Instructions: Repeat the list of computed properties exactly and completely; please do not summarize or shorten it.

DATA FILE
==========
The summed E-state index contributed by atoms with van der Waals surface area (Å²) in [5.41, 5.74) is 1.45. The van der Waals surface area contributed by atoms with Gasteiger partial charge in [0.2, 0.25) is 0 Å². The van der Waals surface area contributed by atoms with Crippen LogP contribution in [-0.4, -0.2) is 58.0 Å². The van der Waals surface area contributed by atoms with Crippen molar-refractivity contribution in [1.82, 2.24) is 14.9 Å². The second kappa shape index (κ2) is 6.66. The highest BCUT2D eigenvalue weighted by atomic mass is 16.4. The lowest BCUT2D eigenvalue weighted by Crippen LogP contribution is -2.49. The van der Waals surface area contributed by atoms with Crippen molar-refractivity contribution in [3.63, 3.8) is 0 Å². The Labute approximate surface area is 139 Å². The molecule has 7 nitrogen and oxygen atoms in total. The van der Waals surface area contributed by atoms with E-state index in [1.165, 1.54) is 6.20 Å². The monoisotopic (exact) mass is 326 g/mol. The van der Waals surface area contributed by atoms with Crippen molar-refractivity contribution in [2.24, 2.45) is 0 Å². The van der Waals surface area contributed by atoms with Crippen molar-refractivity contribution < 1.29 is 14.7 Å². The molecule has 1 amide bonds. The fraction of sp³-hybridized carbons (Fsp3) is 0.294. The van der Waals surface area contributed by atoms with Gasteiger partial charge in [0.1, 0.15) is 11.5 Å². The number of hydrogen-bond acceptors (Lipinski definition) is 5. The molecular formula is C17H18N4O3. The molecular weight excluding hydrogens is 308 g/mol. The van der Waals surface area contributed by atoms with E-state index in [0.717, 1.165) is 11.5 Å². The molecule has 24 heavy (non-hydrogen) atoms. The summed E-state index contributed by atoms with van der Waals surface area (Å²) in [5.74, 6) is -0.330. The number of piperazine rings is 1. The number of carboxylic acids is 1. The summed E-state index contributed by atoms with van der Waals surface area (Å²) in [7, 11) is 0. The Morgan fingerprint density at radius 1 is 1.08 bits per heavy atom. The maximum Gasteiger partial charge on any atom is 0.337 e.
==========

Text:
The summed E-state index contributed by atoms with van der Waals surface area (Å²) in [5.41, 5.74) is 1.45. The van der Waals surface area contributed by atoms with Gasteiger partial charge in [0.2, 0.25) is 0 Å². The van der Waals surface area contributed by atoms with Crippen LogP contribution in [-0.4, -0.2) is 58.0 Å². The van der Waals surface area contributed by atoms with Crippen molar-refractivity contribution in [1.82, 2.24) is 14.9 Å². The second kappa shape index (κ2) is 6.66. The highest BCUT2D eigenvalue weighted by atomic mass is 16.4. The lowest BCUT2D eigenvalue weighted by Crippen LogP contribution is -2.49. The van der Waals surface area contributed by atoms with Crippen molar-refractivity contribution in [3.63, 3.8) is 0 Å². The Labute approximate surface area is 139 Å². The molecule has 7 nitrogen and oxygen atoms in total. The van der Waals surface area contributed by atoms with E-state index in [1.165, 1.54) is 6.20 Å². The monoisotopic (exact) mass is 326 g/mol. The van der Waals surface area contributed by atoms with Crippen molar-refractivity contribution in [2.24, 2.45) is 0 Å². The van der Waals surface area contributed by atoms with Crippen molar-refractivity contribution < 1.29 is 14.7 Å². The molecule has 1 amide bonds. The fraction of sp³-hybridized carbons (Fsp3) is 0.294. The van der Waals surface area contributed by atoms with Gasteiger partial charge in [0.1, 0.15) is 11.5 Å². The number of hydrogen-bond acceptors (Lipinski definition) is 5. The molecular formula is C17H18N4O3. The molecular weight excluding hydrogens is 308 g/mol. The van der Waals surface area contributed by atoms with E-state index in [0.717, 1.165) is 11.5 Å². The molecule has 24 heavy (non-hydrogen) atoms. The summed E-state index contributed by atoms with van der Waals surface area (Å²) in [5.74, 6) is -0.330. The number of piperazine rings is 1. The number of carboxylic acids is 1. The summed E-state index contributed by atoms with van der Waals surface area (Å²) in [7, 11) is 0. The Morgan fingerprint density at radius 1 is 1.08 bits per heavy atom. The maximum Gasteiger partial charge on any atom is 0.337 e.